Tuesday, December 11, 2012

To the Hobbits and Back Again

For briefly a second or so, the breaking news of the day was that a judge had ruled "Age of the Hobbits" too similar in its use of Hobbits to the current movie rights holders…Warner Brothers, New Line Cinema, Saul Zaentz, the Tolkien estate and whoever else.

For those familiar with the fantasy genre, the move should probably come as no surprise. While the network of rights regarding the Lord of the Rings intellectual property has been divided many, many times (check out the list of licensed board games), it is certainly without a doubt that the term "Hobbit" belonged within the Tolkien umbrella, and was pretty aggressively defended from the very beginning. In 1976, 2 years before I was born and back when Tolkien still walked this Earth, Gary Gygax knew he had a pretty good deal going with AD&D. But the original Monster Manual, while it may reference elves, dragons and orcs; lists only the term "halfling" as the name of the beardless, curly-headed furry-footed creature shorter than a man who's favorite meal is second breakfast.

And this is pretty consistent. I know in the "Wizardry" game franchise one of the races is "Hobbit" but I'm pretty sure Sir-Tech really just got extremely lucky on that one. I've done a couple web searches and the term has now been effectively scrubbed from just about all of their sources. If you find one, let me know.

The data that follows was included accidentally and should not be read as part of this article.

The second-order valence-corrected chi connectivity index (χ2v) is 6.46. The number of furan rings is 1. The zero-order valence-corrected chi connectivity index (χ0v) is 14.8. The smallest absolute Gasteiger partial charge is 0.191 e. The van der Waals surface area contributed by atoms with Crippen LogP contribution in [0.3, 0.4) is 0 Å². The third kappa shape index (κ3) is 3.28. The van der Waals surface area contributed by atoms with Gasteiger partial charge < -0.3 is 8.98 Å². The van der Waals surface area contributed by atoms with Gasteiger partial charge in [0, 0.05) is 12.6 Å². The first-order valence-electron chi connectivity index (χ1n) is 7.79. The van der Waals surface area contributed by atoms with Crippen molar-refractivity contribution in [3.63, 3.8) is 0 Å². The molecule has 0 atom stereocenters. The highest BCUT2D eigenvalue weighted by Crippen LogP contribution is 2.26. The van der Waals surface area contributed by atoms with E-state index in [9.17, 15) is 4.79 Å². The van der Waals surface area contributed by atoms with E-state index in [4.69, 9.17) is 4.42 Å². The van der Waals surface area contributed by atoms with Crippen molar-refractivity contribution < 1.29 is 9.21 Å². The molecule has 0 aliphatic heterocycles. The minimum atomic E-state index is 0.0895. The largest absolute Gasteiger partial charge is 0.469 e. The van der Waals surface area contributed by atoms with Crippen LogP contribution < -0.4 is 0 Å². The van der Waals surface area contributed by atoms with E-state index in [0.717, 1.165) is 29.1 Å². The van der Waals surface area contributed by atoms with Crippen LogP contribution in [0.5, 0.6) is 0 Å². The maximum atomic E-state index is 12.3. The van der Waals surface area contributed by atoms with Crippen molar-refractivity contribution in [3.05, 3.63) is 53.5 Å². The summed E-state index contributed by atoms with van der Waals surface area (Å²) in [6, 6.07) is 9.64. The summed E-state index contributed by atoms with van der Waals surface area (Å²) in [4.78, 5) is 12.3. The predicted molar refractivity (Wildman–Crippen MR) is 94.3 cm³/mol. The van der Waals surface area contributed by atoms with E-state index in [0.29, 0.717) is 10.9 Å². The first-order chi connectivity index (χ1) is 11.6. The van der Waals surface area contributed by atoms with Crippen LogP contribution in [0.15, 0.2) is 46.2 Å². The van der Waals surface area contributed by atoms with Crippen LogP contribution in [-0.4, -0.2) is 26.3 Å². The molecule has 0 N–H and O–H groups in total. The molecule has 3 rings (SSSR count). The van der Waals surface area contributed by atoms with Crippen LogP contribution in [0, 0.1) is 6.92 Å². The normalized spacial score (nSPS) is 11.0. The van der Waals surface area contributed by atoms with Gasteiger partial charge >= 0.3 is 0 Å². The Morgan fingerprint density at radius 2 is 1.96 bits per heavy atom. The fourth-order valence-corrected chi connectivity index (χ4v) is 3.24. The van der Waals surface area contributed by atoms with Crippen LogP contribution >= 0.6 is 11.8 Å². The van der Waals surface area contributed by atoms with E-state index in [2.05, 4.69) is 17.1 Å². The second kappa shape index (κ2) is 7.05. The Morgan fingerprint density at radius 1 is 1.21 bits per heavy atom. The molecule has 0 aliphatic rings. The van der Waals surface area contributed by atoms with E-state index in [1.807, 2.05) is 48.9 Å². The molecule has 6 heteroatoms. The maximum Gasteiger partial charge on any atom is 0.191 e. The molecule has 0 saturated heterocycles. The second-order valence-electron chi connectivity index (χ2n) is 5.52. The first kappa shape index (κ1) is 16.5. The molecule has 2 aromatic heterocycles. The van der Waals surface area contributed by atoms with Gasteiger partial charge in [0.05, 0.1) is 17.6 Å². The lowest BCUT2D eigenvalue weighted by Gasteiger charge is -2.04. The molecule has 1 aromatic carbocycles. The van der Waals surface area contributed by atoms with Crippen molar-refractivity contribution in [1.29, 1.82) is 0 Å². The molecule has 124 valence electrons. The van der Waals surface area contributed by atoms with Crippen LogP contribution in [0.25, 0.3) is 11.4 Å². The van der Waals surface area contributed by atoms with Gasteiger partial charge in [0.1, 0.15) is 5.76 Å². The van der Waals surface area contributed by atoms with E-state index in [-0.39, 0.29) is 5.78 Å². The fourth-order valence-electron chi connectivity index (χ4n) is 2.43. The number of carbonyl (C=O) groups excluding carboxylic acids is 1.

I'm currently reading The Hobbit to my 7-year-old son. We've made it out of the Shire, and are currently wondering what Bilbo is going to do about the Trolls. His choices, offered up by Tolkien, are:

1) run back and tell the rest of the party
2) stab the trolls to death and take their mutton
3) pickpocket their money bags while they are distracted

I do remember what choice Bilbo eventually picks, and the very unexpected way his choice is interrupted. But the fact that these are the choices Bilbo selects for himself illustrates just how different the young Bilbo was versus his later nephew Frodo. In particular the role of "burglar" places The Hobbit firmly within the trope of the traditional dungeon crawler.

To my son, these are all strange new things…in fact I had to explain to him what exactly a dwarf was when Bilbo's house started to get invaded. Which is why I pulled out the 'ol Monster Manual, of course. I'm sure this will continue as the story goes on, until the foundation of his fantasy knowledge is finally established and we can move on to other things. And then he can watch Snow White.

Really looking forward to reading the book again, as I'm sure there will be plenty I do not remember whatsoever. The fact that Gandalf found the Secret Map inside the lair of a necromancer was news to me, and I'm excited to see if this will show up in the movie. I imagine it must, since they are probably using every second of book to stretch the story out over the THREE movies.

Anyway, if you have little kids around, make sure you read to them. Because they aren't going to learn about this stuff until someone teaches them. You don't want anyone walking around, thinking Blizzard invented Dark Elves or something. What are the other kids going to think in school?

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